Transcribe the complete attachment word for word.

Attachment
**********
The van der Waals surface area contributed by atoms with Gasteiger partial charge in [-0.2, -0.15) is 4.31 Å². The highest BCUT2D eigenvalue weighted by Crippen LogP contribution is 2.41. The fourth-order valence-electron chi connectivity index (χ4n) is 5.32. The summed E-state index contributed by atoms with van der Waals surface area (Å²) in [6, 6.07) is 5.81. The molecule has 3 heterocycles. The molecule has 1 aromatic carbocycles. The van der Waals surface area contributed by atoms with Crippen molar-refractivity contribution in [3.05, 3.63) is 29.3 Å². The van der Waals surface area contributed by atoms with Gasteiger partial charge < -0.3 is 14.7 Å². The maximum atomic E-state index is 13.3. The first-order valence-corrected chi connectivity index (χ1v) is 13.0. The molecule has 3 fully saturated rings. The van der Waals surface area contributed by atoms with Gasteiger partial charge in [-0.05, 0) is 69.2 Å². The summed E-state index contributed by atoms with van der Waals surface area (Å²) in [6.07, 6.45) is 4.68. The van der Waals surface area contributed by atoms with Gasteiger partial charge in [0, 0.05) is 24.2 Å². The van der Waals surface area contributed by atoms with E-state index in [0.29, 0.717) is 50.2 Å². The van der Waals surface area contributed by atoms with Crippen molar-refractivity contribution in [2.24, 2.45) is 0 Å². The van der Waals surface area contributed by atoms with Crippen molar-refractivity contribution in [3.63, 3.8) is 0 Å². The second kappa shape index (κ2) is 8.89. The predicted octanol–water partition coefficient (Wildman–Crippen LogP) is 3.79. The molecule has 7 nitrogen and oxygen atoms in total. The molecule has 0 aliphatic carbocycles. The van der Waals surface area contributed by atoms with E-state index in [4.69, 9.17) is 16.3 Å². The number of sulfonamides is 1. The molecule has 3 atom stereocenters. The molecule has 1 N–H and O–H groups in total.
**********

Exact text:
The van der Waals surface area contributed by atoms with Gasteiger partial charge in [-0.2, -0.15) is 4.31 Å². The highest BCUT2D eigenvalue weighted by Crippen LogP contribution is 2.41. The fourth-order valence-electron chi connectivity index (χ4n) is 5.32. The summed E-state index contributed by atoms with van der Waals surface area (Å²) in [6, 6.07) is 5.81. The molecule has 3 heterocycles. The molecule has 1 aromatic carbocycles. The van der Waals surface area contributed by atoms with Crippen molar-refractivity contribution in [3.05, 3.63) is 29.3 Å². The van der Waals surface area contributed by atoms with Gasteiger partial charge < -0.3 is 14.7 Å². The maximum atomic E-state index is 13.3. The first-order valence-corrected chi connectivity index (χ1v) is 13.0. The molecule has 3 fully saturated rings. The van der Waals surface area contributed by atoms with Gasteiger partial charge in [-0.05, 0) is 69.2 Å². The summed E-state index contributed by atoms with van der Waals surface area (Å²) in [6.07, 6.45) is 4.68. The van der Waals surface area contributed by atoms with Gasteiger partial charge in [0, 0.05) is 24.2 Å². The van der Waals surface area contributed by atoms with E-state index in [0.29, 0.717) is 50.2 Å². The van der Waals surface area contributed by atoms with Crippen molar-refractivity contribution in [2.24, 2.45) is 0 Å². The van der Waals surface area contributed by atoms with Crippen molar-refractivity contribution in [3.63, 3.8) is 0 Å². The second kappa shape index (κ2) is 8.89. The predicted octanol–water partition coefficient (Wildman–Crippen LogP) is 3.79. The molecule has 7 nitrogen and oxygen atoms in total. The molecule has 0 aliphatic carbocycles. The van der Waals surface area contributed by atoms with E-state index in [4.69, 9.17) is 16.3 Å². The number of sulfonamides is 1. The molecule has 3 atom stereocenters. The molecule has 1 N–H and O–H groups in total.